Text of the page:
Crazy Busy: A (Mercifully) Short Book about a (Really) Big Problem
by Kevin DeYoung
Reviewed by Karen D. Koch
I have spent most of my life striving to complete an impossibly long self-created to-do list that never seems to shrink. When I take some free time, I often do things on my back-burner list instead of resting my mind and spirit. Unfortunately, this is causing some mid-life mental and physical exhaustion.It is probably why I always get teary-eyed when I hear the lyrics to In Christ Alone: “where strivings cease.”
I am speaking to you homeschool moms out there as well as myself. I hope you don’t feel this way. If so, take this as a cautionary tale. However, you may feel just like I do most days, waking up and starting morning prayers with “Good morning, God. Help! I don’t think I can manage all that needs to be done, take everyone where they need to go, and manage school and life as well.”
At just a tidy 118 pages, Crazy Busy packs a lot into a small space, and I am grateful it was mercifully short. I ran across it on Amazon.com while helping my son hunt down a used college textbook. Fortunately, my library had a copy that I immediately searched out and read. A lot of self-help books are out there to help us manage our lives, but I needed one with a spiritual center. Quite frankly, that is where the true problems and solutions lie, and the author directly addresses that.
For the past few years I have been pondering personal boundaries and leaving enough margin in my life for general life sanity. Most of us homeschoolers probably give some thought to these topics as well, when we’re not too frantically busy. I have four children. I homeschool. I work part-time. I volunteer. I feel somewhat desperately in need of this book. I usually marvel at those of you with more children, or who have always-clean houses, know what’s for dinner, and have everyone’s transcripts up to date. But reading this book helped me get a clearer picture of the real goal.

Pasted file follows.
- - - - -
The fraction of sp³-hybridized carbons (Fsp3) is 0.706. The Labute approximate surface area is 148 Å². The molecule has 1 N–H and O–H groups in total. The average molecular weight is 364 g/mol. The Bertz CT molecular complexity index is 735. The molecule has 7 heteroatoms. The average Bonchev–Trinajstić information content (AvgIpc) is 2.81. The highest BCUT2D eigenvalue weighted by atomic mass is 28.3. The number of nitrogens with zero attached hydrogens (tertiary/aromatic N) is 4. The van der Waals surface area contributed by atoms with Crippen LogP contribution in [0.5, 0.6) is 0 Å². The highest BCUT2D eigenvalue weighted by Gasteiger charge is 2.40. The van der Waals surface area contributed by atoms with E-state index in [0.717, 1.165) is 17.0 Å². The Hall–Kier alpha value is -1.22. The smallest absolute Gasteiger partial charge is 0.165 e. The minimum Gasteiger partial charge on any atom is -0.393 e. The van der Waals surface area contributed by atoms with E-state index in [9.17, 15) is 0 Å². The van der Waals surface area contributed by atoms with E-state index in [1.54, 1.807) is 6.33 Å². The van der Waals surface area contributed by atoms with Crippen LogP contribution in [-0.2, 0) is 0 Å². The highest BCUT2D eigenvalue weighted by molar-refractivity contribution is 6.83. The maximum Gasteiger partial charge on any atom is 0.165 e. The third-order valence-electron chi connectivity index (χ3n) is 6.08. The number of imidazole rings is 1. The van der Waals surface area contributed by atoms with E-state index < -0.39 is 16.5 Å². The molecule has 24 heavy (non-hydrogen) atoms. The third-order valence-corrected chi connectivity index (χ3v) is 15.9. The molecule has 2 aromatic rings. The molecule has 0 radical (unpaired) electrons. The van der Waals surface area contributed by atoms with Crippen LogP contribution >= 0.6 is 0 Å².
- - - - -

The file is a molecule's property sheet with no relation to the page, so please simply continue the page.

Not a Quick Fix
This is not a homeschooling book. The author doesn’t discuss that, but it doesn’t matter because I believe what he has to say is quite transferrable to all our lives. The author is a pastor, author, father to five, and a busy guy who doesn’t want to be so busy. DeYoung tackles the spiritual elements behind all our busyness and shares his struggles rather than admonishing from an ivory tower. He’s funny and honest. He doesn’t provide a quick fix, but enumerates seven short diagnoses to help us see where the problem of busyness has crept into our lives. I prefer being personally convicted, not shamed into changing my behavior. This book did that well and motivated me to re-think some of my priorities rather than feeling guilty about wanting to reduce the amount of stuff in my world.
Busyness does not mean you are faithful or a fruitful Christian. It only means you are busy like everyone else. And like everyone else, your joy, your heart, and your soul are in danger. We need the Word of God to set us free. We need biblical wisdom to set us straight. What we need is the Great Physician to heal our overscheduled souls. If only we could make time for an appointment. (page 32).
Stop Freaking Out